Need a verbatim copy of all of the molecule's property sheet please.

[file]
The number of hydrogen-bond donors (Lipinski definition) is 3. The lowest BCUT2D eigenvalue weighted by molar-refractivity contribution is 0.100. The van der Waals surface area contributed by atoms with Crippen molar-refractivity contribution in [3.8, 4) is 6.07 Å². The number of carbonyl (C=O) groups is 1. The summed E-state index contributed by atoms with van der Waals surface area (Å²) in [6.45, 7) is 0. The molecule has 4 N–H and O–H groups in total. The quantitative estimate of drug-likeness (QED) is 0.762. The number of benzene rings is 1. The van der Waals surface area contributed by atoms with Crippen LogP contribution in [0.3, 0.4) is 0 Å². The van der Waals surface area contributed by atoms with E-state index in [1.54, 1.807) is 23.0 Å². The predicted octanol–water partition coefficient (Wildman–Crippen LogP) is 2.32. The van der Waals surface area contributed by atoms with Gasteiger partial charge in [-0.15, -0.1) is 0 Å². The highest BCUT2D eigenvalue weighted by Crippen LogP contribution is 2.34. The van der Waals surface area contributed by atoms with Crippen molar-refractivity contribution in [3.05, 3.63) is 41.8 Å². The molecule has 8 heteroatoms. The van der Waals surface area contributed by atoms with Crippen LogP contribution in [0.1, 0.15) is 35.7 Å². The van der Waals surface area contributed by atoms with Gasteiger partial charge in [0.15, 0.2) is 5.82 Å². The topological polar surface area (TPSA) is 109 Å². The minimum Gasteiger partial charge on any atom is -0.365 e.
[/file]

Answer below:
The number of hydrogen-bond donors (Lipinski definition) is 3. The lowest BCUT2D eigenvalue weighted by molar-refractivity contribution is 0.100. The van der Waals surface area contributed by atoms with Crippen molar-refractivity contribution in [3.8, 4) is 6.07 Å². The number of carbonyl (C=O) groups is 1. The summed E-state index contributed by atoms with van der Waals surface area (Å²) in [6.45, 7) is 0. The molecule has 4 N–H and O–H groups in total. The quantitative estimate of drug-likeness (QED) is 0.762. The number of benzene rings is 1. The van der Waals surface area contributed by atoms with Crippen LogP contribution in [0.3, 0.4) is 0 Å². The van der Waals surface area contributed by atoms with E-state index in [1.54, 1.807) is 23.0 Å². The predicted octanol–water partition coefficient (Wildman–Crippen LogP) is 2.32. The van der Waals surface area contributed by atoms with Gasteiger partial charge in [-0.15, -0.1) is 0 Å². The highest BCUT2D eigenvalue weighted by Crippen LogP contribution is 2.34. The van der Waals surface area contributed by atoms with Crippen molar-refractivity contribution in [3.05, 3.63) is 41.8 Å². The molecule has 8 heteroatoms. The van der Waals surface area contributed by atoms with Crippen LogP contribution in [0.1, 0.15) is 35.7 Å². The van der Waals surface area contributed by atoms with Gasteiger partial charge in [0.15, 0.2) is 5.82 Å². The topological polar surface area (TPSA) is 109 Å². The minimum Gasteiger partial charge on any atom is -0.365 e.